Argentine hemorrhagic fever is caused by the Junin virus and is endemic (continuously present) in Argentina. The virus was first reported in Buenos Aires in 1958 and since then there have been 23 reported outbreaks of the virus. The virus is spread by asymptomatic (no signs or symptoms) corn mice when particles from its urine or saliva get into the air and are inhaled by humans. The disease may then spread from person-to-person through contact with infected body fluids and tissues.
The incubation period (time from exposure to virus to first symptoms) can range from 5 to 14 days. Symptoms of the virus may include chills, fever, headache, dizziness, chest pain, back pain, abdominal pain, sore throat, nausea, vomiting, and a general feeling of malaise (tiredness and feelings of not being well, being uncomfortable and weak). As the disease progresses, the person may develop a high fever, dehydration, hypotension, flushed skin, abnormally slow heartbeat, or bleeding from the gums and internal tissues.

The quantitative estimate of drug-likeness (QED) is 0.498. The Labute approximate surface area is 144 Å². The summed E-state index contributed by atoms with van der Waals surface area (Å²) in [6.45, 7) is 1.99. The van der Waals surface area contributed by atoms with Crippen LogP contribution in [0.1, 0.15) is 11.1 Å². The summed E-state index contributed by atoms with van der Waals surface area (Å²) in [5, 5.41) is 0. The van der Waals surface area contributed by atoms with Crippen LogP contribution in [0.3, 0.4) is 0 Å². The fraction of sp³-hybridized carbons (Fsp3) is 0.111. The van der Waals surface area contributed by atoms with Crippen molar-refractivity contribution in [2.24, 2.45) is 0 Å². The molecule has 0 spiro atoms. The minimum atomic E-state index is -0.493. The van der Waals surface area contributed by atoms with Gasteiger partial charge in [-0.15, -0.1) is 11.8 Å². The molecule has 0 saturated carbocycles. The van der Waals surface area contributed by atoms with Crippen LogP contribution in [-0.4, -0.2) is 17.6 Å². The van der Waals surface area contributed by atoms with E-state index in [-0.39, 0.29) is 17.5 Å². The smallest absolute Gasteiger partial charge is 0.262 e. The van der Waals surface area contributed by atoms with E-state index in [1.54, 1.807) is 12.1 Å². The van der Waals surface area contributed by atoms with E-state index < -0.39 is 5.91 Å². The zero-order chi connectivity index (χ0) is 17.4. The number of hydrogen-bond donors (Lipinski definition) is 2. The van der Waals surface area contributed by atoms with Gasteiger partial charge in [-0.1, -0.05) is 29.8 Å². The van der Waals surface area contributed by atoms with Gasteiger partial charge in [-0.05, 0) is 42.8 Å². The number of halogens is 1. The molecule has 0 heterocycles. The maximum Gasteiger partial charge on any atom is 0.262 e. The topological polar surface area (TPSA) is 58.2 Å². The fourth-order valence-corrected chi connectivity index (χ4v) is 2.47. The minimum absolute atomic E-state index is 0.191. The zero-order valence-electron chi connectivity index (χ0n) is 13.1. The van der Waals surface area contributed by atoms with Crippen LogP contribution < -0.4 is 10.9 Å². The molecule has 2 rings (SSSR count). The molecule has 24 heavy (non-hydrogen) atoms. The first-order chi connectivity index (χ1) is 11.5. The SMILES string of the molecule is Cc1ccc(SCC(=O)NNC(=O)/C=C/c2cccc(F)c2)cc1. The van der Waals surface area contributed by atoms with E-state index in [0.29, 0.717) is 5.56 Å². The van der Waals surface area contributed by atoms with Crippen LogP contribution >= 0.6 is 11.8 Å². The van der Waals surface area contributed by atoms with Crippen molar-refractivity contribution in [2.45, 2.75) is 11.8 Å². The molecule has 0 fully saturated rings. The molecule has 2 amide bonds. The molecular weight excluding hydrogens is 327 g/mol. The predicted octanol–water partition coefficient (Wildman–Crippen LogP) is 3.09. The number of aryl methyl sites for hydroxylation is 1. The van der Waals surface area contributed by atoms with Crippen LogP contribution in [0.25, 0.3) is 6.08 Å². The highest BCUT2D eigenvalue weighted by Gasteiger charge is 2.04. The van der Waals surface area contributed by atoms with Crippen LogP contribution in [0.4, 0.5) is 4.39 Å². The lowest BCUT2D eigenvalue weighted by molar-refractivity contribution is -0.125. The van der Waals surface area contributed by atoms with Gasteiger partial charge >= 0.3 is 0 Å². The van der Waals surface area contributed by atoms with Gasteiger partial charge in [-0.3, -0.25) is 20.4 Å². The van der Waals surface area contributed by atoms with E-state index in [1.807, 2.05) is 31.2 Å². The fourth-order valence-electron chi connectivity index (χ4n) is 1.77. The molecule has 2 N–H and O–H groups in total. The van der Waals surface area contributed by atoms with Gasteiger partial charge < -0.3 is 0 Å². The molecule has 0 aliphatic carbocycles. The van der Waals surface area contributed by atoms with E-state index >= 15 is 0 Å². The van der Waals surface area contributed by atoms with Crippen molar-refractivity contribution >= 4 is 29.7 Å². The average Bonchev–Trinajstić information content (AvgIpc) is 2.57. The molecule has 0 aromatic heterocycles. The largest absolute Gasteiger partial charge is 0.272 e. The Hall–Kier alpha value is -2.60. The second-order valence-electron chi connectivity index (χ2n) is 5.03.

Diagnosis of Argentine hemorrhagic fever may involve examining medical and travel history as well as laboratory tests to confirm the diagnosis. Treatment may include hydration, rest, warmth, and adequate nutrition. Supportive therapy and antiviral drugs may also help prevent complications. A vaccine for the virus became available in 1990 and is therefore a method of prevention for contracting the virus. Prevention of the virus can also involve guarding against rodents including keeping food covered, disposing of garbage and mowing grass regularly. Talk with a physician before traveling to Argentina or another developing country to ensure that you are up to date on the recommended vaccinations and are aware of preventative measures. If you or a family member has been diagnosed with Argentine hemorrhagic fever, talk with your doctor about the most current treatment options and what you can do to avoid spreading the infection to others.